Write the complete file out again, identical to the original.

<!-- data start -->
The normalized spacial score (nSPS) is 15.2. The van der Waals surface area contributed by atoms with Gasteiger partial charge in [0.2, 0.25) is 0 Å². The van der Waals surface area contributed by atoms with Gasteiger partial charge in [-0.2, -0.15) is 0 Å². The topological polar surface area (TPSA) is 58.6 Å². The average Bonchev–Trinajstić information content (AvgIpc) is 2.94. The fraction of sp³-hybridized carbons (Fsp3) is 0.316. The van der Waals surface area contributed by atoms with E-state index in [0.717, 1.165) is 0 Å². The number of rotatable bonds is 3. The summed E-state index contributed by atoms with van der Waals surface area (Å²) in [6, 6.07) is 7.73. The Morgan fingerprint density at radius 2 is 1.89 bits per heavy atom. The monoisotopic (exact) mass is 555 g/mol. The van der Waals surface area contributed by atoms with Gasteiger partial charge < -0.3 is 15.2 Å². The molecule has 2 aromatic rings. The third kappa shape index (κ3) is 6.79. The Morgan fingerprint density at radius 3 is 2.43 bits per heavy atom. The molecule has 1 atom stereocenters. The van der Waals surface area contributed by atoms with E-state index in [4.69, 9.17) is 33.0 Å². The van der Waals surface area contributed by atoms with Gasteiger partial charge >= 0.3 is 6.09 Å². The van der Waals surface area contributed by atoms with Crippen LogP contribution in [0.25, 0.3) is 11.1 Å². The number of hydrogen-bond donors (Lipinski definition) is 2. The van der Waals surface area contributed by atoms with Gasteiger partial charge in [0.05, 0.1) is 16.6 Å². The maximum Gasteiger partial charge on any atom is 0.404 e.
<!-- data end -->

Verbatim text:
The normalized spacial score (nSPS) is 15.2. The van der Waals surface area contributed by atoms with Gasteiger partial charge in [0.2, 0.25) is 0 Å². The van der Waals surface area contributed by atoms with Gasteiger partial charge in [-0.2, -0.15) is 0 Å². The topological polar surface area (TPSA) is 58.6 Å². The average Bonchev–Trinajstić information content (AvgIpc) is 2.94. The fraction of sp³-hybridized carbons (Fsp3) is 0.316. The van der Waals surface area contributed by atoms with E-state index in [0.717, 1.165) is 0 Å². The number of rotatable bonds is 3. The summed E-state index contributed by atoms with van der Waals surface area (Å²) in [6, 6.07) is 7.73. The Morgan fingerprint density at radius 2 is 1.89 bits per heavy atom. The monoisotopic (exact) mass is 555 g/mol. The van der Waals surface area contributed by atoms with Gasteiger partial charge < -0.3 is 15.2 Å². The molecule has 2 aromatic rings. The third kappa shape index (κ3) is 6.79. The Morgan fingerprint density at radius 3 is 2.43 bits per heavy atom. The molecule has 1 atom stereocenters. The van der Waals surface area contributed by atoms with E-state index in [4.69, 9.17) is 33.0 Å². The van der Waals surface area contributed by atoms with Gasteiger partial charge >= 0.3 is 6.09 Å². The van der Waals surface area contributed by atoms with Crippen LogP contribution in [0.25, 0.3) is 11.1 Å². The number of hydrogen-bond donors (Lipinski definition) is 2. The van der Waals surface area contributed by atoms with Gasteiger partial charge in [0.05, 0.1) is 16.6 Å². The maximum Gasteiger partial charge on any atom is 0.404 e.